Monday, January 24, 2011

Year of the Superhero - Green Hornet



Review


Michel Gondry's trying to do several things at once in Green Hornet. There's the bromance comedy aspect, with Britt and Kato becoming friends and enacting wacky, alcohol-fueled, reasonably illegal hijinks. There's the superhero aspect, with Britt and Kato going out in costumes stopping criminals and saving people. (I'll get into the superhero aspect further down the page. Some interesting things are happening with it.) There's a serious aspect too, about integrity and legacies and power. Sadly, the mashup of all these elements means there's not enough time in the film to make it solidly one or the other, and so the movie's getting panned by most reviewers.

While I can see what the reviewers are getting at about the plot and the writing, I don't think the acting's terrible and the 3D? Whoever says the 3D is terrible must have had different glasses than I did. I thought it was plenty crisp, and since it was used for depth and to highlight certain, important elements of some scenes, rather than only the odd "flying object" gag, I was pleased with it.

Back to the acting… I think Seth Rogan (playing Britt) was well cast, although Jay Chou (playing Kato) had a better sense of comic timing. Rogan's great at playing the typical bromance lead, with the drinking, and the girls, and the stupidity. Chou is all about the small movements and the beats, which lets him largely upstage his costar. The rest of the cast holds their own nicely, though I wonder what some of them were doing in the film. Surely their talents qualified them for bigger things?

The acting's the main thing that sold the story for me. If the acting had been poorer, the movie would've fallen to pieces. As it is Green Hornet is not a great movie. I can't really even call it a good one. But it's entertaining enough and I've seen way worse films, so I'll give it 3/5.

About the Superheroes

beware: spoilers below

Green Hornet is a self-aware superhero film. It's not the first that's blatantly referred to the tropes—I'd say any superhero movie made in the last ten years qualifies, at the very least—but it goes further, somehow. This is a clever directing decision on Gondry's part, and I think it stems from the premise of the story. A playboy deciding to fight crime by posing as a criminal? How do you update that for the modern age? Easy. You make the would-be hero aware of the dangers inherent in being a hero.

Of course, that opens up a whole can of worms. If you're aware of comics and comic book films, then you're going to be aware of the cool guns and weapons and costumes and naming conventions that come with the role of superhero. If you're aware of them and have money to throw around, why not have stuff that's just as good? And that's exactly what Britt does. I get the sense that he wouldn't have the cool toys if he didn't know that heroes were expected to have them.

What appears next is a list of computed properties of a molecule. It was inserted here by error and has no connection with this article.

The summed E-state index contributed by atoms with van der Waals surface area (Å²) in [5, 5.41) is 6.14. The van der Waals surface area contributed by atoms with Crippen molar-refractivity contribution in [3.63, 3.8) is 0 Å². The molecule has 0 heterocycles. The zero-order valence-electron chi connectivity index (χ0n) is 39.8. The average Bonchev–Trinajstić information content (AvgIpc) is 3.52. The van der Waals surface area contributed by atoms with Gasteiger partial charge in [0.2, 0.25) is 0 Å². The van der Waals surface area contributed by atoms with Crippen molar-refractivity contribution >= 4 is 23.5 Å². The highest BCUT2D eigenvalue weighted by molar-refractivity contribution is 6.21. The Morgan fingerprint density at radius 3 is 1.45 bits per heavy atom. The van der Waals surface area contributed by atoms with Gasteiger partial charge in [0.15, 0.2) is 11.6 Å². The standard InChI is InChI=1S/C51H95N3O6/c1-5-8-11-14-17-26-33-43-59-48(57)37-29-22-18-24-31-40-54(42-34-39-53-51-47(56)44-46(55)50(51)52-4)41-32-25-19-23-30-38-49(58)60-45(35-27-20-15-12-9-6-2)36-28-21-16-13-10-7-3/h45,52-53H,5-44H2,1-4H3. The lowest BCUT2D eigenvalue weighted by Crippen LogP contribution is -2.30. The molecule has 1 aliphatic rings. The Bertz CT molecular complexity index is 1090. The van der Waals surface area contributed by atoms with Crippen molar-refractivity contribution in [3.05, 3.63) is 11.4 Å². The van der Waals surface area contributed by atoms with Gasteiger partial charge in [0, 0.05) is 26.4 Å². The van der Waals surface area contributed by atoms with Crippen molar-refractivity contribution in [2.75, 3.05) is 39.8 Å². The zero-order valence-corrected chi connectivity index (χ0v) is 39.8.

Another aspect of the superhero send-up nature of this movie is that Kato is the trained fighter and the true brains behind the operation, and yet he's nominally the sidekick. There's even something that's being called "Kato vision" by reviewers that could be construed as an actual superpower. Kato shows up at the last moment to rescue Britt on several occasions, after Britt gets himself into trouble. This is something I can see Batman doing for Robin or Iron Man doing for War Machine. Kato also states outright at one point that Britt is less able to do hero stuff than Kato is. And there's a riff on sidekick names.

And now it's time to cover Chudnovsky, the villain of the piece. Chudnovsky is an egomaniac with an inferiority complex. He wants to control all crime in LA, but he constantly worries that he's past his prime, no longer threatening enough to keep his empire going. I haven't run across this motivation for a villain before. Usually they're drunk with power and craving more, or have a vendetta, or are being evil because they can, and that's as deep into their psyche as we ever get. Chudnovsky acts like he's got something to prove and as a result comes across as more realistic than most superhero movie villains I've come across. Most of them have a level of glitz, y'know? And then Chudnovsky decides to rebrand himself as Bloodnovsky and buy into a certain level of the expected glitz, and it flops because he just doesn't get it. I feel for the guy.

Like I said in the review portion, this isn't the greatest superhero film of all time. Not in the slightest. But it's certainly not the worst, either. (Hello, Electra.) It's best viewed not how it's being sold, as a bromance/action/comedy, but as a send-up of superhero flicks. The director and writers and actors are aware that they're making a slightly offbeat, cheeseball movie with superheroes in, and they're playing to that while playing it straight at the same time.

That said, you can safely wait for the DVD. Save your money for Thor or Captain America.


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